Perceived coercion in inpatients with Anorexia nervosa: Associations with illness severity and hospital course

Research output: Contribution to journalArticlepeer-review

Abstract

Objective The use of coercion in the treatment for anorexia nervosa (AN) is controversial and the limited studies to date have focused on involuntary treatment. However, coercive pressure for treatment that does not include legal measures is common in voluntarily admitted patients with AN. Empirical data examining the effect of non-legal forms of coerced care on hospital outcomes are needed. Method Participants (N = 202) with AN, Avoidant/Restrictive Food Intake Disorder (ARFID), or subthreshold AN admitted to a hospital-based behavioral specialty program completed questionnaires assessing illness severity and perceived coercion around the admissions process. Hospital course variables included inpatient length of stay, successful transition to a step-down partial hospitalization program, and achievement of target weight prior to program discharge. Results Higher perceived coercion at admission was associated with increased drive for thinness and body dissatisfaction, but not with admission BMI. Perceived coercion was not related to inpatient length of stay, rate of weight gain, or achievement of target weight although it was predictive of premature drop-out prior to transition to an integrated partial hospitalization program. Discussion These results, from an adequately powered sample, demonstrate that perceived coercion at admission to a hospital-based behavioral treatment program was not associated with rate of inpatient weight gain or achieving weight restoration, suggesting that coercive pressure to enter treatment does not necessarily undermine formation of a therapeutic alliance or clinical progress. Future studies should examine perceived coercion and long-term outcomes, patient views on coercive pressures, and the effect of different forms of leveraged treatment.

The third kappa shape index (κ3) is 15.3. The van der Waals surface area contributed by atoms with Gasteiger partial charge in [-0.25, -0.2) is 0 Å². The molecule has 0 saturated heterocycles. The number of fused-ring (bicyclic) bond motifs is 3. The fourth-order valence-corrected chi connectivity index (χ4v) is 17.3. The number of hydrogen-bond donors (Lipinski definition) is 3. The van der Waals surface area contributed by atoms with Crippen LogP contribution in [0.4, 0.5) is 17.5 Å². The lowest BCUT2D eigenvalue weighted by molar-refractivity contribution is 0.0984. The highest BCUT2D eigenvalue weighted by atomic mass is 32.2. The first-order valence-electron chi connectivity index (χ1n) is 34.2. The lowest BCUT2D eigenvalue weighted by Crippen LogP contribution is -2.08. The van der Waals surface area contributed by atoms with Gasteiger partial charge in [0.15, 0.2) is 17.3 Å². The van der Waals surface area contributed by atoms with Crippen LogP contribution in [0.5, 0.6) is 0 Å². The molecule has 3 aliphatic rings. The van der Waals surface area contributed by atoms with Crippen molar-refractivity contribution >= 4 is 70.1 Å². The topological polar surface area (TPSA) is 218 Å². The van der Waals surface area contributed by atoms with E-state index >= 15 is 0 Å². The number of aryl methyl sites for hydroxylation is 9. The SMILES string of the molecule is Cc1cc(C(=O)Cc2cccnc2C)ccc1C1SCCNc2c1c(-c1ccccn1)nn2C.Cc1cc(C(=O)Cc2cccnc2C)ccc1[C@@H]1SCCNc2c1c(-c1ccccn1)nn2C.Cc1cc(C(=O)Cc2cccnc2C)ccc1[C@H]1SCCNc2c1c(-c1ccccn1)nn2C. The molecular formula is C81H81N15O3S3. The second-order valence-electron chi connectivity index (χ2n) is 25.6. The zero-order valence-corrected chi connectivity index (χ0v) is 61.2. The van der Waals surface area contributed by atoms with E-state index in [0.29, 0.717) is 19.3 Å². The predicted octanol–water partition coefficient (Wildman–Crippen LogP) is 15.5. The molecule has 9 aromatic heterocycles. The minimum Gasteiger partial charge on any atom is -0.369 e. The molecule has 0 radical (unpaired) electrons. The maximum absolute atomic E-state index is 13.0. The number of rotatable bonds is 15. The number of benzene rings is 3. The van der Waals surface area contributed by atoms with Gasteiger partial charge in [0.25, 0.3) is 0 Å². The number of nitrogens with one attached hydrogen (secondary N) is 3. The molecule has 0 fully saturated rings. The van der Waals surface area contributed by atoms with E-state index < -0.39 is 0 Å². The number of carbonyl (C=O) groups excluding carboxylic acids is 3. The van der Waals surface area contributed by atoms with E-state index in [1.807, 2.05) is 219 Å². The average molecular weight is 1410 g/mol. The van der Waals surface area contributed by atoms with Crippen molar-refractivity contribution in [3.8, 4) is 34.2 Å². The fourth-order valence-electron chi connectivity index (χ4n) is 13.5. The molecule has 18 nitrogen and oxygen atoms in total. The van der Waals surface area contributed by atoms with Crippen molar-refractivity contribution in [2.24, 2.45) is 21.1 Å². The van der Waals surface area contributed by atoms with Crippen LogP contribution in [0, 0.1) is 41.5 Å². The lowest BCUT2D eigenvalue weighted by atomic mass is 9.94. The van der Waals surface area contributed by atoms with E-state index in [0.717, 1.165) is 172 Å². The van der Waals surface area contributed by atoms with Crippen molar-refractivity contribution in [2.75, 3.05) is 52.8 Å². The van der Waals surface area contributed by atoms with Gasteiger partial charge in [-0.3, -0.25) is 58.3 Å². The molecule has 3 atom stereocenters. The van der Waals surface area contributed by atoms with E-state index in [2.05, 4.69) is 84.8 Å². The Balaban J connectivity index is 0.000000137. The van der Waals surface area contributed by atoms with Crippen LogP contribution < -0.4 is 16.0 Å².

Original languageEnglish (US)
Pages (from-to)407-412
Number of pages6
JournalInternational Journal of Eating Disorders
Volume49
Issue number4
DOIs
StatePublished - Apr 1 2016

Keywords

  • Anorexia nervosa
  • ethical principles
  • inpatient treatment
  • perceived coercion
  • treatment outcomes
  • weight restoration

ASJC Scopus subject areas

  • Psychiatry and Mental health

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